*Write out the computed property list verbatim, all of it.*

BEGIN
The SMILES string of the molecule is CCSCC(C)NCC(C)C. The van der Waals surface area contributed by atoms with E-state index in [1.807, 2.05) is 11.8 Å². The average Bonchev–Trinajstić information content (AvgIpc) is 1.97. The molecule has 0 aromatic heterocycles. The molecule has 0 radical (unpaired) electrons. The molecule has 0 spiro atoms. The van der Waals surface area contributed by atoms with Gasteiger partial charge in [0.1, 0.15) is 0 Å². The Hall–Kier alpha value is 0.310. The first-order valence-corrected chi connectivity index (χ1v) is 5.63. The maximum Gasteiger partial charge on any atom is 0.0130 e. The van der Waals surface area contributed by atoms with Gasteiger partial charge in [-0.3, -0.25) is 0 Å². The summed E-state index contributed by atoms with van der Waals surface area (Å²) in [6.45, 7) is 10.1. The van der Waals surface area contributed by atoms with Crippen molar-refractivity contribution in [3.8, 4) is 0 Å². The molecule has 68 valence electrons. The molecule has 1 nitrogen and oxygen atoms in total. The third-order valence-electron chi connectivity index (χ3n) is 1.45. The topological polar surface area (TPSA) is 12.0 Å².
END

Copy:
The SMILES string of the molecule is CCSCC(C)NCC(C)C. The van der Waals surface area contributed by atoms with E-state index in [1.807, 2.05) is 11.8 Å². The average Bonchev–Trinajstić information content (AvgIpc) is 1.97. The molecule has 0 aromatic heterocycles. The molecule has 0 radical (unpaired) electrons. The molecule has 0 spiro atoms. The van der Waals surface area contributed by atoms with Gasteiger partial charge in [0.1, 0.15) is 0 Å². The Hall–Kier alpha value is 0.310. The first-order valence-corrected chi connectivity index (χ1v) is 5.63. The maximum Gasteiger partial charge on any atom is 0.0130 e. The van der Waals surface area contributed by atoms with Gasteiger partial charge in [-0.3, -0.25) is 0 Å². The summed E-state index contributed by atoms with van der Waals surface area (Å²) in [6.45, 7) is 10.1. The van der Waals surface area contributed by atoms with Crippen molar-refractivity contribution in [3.8, 4) is 0 Å². The molecule has 68 valence electrons. The molecule has 1 nitrogen and oxygen atoms in total. The third-order valence-electron chi connectivity index (χ3n) is 1.45. The topological polar surface area (TPSA) is 12.0 Å².